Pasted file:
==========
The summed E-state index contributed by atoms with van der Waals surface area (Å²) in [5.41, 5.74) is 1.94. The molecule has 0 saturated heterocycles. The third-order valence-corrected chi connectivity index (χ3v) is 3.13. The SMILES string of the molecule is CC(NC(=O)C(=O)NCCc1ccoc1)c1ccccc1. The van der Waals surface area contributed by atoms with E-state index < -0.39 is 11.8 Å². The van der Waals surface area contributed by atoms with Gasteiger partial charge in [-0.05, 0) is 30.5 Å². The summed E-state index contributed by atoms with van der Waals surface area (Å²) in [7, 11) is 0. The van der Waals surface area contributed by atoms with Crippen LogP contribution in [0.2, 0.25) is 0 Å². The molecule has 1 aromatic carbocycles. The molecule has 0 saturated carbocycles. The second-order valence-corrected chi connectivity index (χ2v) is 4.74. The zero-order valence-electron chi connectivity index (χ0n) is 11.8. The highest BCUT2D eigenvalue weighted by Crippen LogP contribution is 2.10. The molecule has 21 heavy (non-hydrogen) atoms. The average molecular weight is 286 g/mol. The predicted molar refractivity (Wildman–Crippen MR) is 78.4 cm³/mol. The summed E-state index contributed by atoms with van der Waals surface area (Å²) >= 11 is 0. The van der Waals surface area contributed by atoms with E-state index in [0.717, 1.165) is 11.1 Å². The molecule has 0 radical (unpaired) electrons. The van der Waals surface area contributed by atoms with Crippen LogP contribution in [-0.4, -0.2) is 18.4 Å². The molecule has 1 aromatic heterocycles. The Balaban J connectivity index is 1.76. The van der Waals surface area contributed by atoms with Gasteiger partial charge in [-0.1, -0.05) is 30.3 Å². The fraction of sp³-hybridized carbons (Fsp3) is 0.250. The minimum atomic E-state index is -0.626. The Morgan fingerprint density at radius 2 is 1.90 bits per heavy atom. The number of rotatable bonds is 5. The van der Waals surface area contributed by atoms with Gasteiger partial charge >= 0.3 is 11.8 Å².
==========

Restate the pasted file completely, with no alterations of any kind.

The summed E-state index contributed by atoms with van der Waals surface area (Å²) in [5.41, 5.74) is 1.94. The molecule has 0 saturated heterocycles. The third-order valence-corrected chi connectivity index (χ3v) is 3.13. The SMILES string of the molecule is CC(NC(=O)C(=O)NCCc1ccoc1)c1ccccc1. The van der Waals surface area contributed by atoms with E-state index < -0.39 is 11.8 Å². The van der Waals surface area contributed by atoms with Gasteiger partial charge in [-0.05, 0) is 30.5 Å². The summed E-state index contributed by atoms with van der Waals surface area (Å²) in [7, 11) is 0. The van der Waals surface area contributed by atoms with Crippen LogP contribution in [0.2, 0.25) is 0 Å². The molecule has 1 aromatic carbocycles. The molecule has 0 saturated carbocycles. The second-order valence-corrected chi connectivity index (χ2v) is 4.74. The zero-order valence-electron chi connectivity index (χ0n) is 11.8. The highest BCUT2D eigenvalue weighted by Crippen LogP contribution is 2.10. The molecule has 21 heavy (non-hydrogen) atoms. The average molecular weight is 286 g/mol. The predicted molar refractivity (Wildman–Crippen MR) is 78.4 cm³/mol. The summed E-state index contributed by atoms with van der Waals surface area (Å²) >= 11 is 0. The van der Waals surface area contributed by atoms with E-state index in [0.717, 1.165) is 11.1 Å². The molecule has 0 radical (unpaired) electrons. The van der Waals surface area contributed by atoms with Crippen LogP contribution in [-0.4, -0.2) is 18.4 Å². The molecule has 1 aromatic heterocycles. The Balaban J connectivity index is 1.76. The van der Waals surface area contributed by atoms with Gasteiger partial charge in [-0.1, -0.05) is 30.3 Å². The fraction of sp³-hybridized carbons (Fsp3) is 0.250. The minimum atomic E-state index is -0.626. The Morgan fingerprint density at radius 2 is 1.90 bits per heavy atom. The number of rotatable bonds is 5. The van der Waals surface area contributed by atoms with Gasteiger partial charge >= 0.3 is 11.8 Å².